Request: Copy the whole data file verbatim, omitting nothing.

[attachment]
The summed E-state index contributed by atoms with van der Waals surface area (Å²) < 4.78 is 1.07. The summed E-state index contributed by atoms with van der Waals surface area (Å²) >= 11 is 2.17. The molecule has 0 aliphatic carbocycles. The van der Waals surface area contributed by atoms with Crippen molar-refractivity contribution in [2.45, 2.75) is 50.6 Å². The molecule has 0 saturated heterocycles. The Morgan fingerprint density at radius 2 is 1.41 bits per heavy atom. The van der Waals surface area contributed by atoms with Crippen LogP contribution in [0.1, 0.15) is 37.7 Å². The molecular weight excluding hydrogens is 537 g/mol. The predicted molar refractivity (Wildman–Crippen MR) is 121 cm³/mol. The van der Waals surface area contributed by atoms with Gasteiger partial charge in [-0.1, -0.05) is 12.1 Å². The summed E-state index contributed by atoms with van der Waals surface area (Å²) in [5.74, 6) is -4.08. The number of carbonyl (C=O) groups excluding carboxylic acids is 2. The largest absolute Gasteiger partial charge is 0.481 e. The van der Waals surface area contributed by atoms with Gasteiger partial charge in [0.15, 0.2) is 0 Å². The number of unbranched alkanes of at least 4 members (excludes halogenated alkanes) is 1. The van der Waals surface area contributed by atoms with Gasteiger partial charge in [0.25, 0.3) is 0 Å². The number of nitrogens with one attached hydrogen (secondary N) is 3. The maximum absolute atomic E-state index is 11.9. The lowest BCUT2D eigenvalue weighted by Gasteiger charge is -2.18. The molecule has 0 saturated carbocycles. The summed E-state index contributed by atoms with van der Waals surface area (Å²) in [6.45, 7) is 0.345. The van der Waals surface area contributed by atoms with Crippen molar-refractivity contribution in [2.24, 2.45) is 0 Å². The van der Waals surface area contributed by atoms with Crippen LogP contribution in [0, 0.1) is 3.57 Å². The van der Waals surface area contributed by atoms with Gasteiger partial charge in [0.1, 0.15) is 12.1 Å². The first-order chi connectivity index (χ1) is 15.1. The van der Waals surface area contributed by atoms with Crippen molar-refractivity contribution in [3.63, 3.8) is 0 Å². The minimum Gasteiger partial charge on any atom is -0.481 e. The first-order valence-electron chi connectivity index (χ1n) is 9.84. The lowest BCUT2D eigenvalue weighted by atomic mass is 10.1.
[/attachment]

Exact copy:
The summed E-state index contributed by atoms with van der Waals surface area (Å²) < 4.78 is 1.07. The summed E-state index contributed by atoms with van der Waals surface area (Å²) >= 11 is 2.17. The molecule has 0 aliphatic carbocycles. The van der Waals surface area contributed by atoms with Crippen molar-refractivity contribution in [2.45, 2.75) is 50.6 Å². The molecule has 0 saturated heterocycles. The Morgan fingerprint density at radius 2 is 1.41 bits per heavy atom. The van der Waals surface area contributed by atoms with Crippen LogP contribution in [0.1, 0.15) is 37.7 Å². The molecular weight excluding hydrogens is 537 g/mol. The predicted molar refractivity (Wildman–Crippen MR) is 121 cm³/mol. The van der Waals surface area contributed by atoms with Gasteiger partial charge in [-0.1, -0.05) is 12.1 Å². The summed E-state index contributed by atoms with van der Waals surface area (Å²) in [5.74, 6) is -4.08. The number of carbonyl (C=O) groups excluding carboxylic acids is 2. The largest absolute Gasteiger partial charge is 0.481 e. The van der Waals surface area contributed by atoms with Gasteiger partial charge in [0.15, 0.2) is 0 Å². The number of unbranched alkanes of at least 4 members (excludes halogenated alkanes) is 1. The van der Waals surface area contributed by atoms with Gasteiger partial charge in [0.25, 0.3) is 0 Å². The number of nitrogens with one attached hydrogen (secondary N) is 3. The maximum absolute atomic E-state index is 11.9. The lowest BCUT2D eigenvalue weighted by Gasteiger charge is -2.18. The molecule has 0 saturated carbocycles. The summed E-state index contributed by atoms with van der Waals surface area (Å²) in [6.45, 7) is 0.345. The van der Waals surface area contributed by atoms with Crippen molar-refractivity contribution in [2.24, 2.45) is 0 Å². The van der Waals surface area contributed by atoms with Crippen LogP contribution in [0, 0.1) is 3.57 Å². The van der Waals surface area contributed by atoms with Gasteiger partial charge in [0.1, 0.15) is 12.1 Å². The first-order chi connectivity index (χ1) is 15.1. The van der Waals surface area contributed by atoms with Crippen molar-refractivity contribution in [3.63, 3.8) is 0 Å². The minimum Gasteiger partial charge on any atom is -0.481 e. The first-order valence-electron chi connectivity index (χ1n) is 9.84. The lowest BCUT2D eigenvalue weighted by atomic mass is 10.1.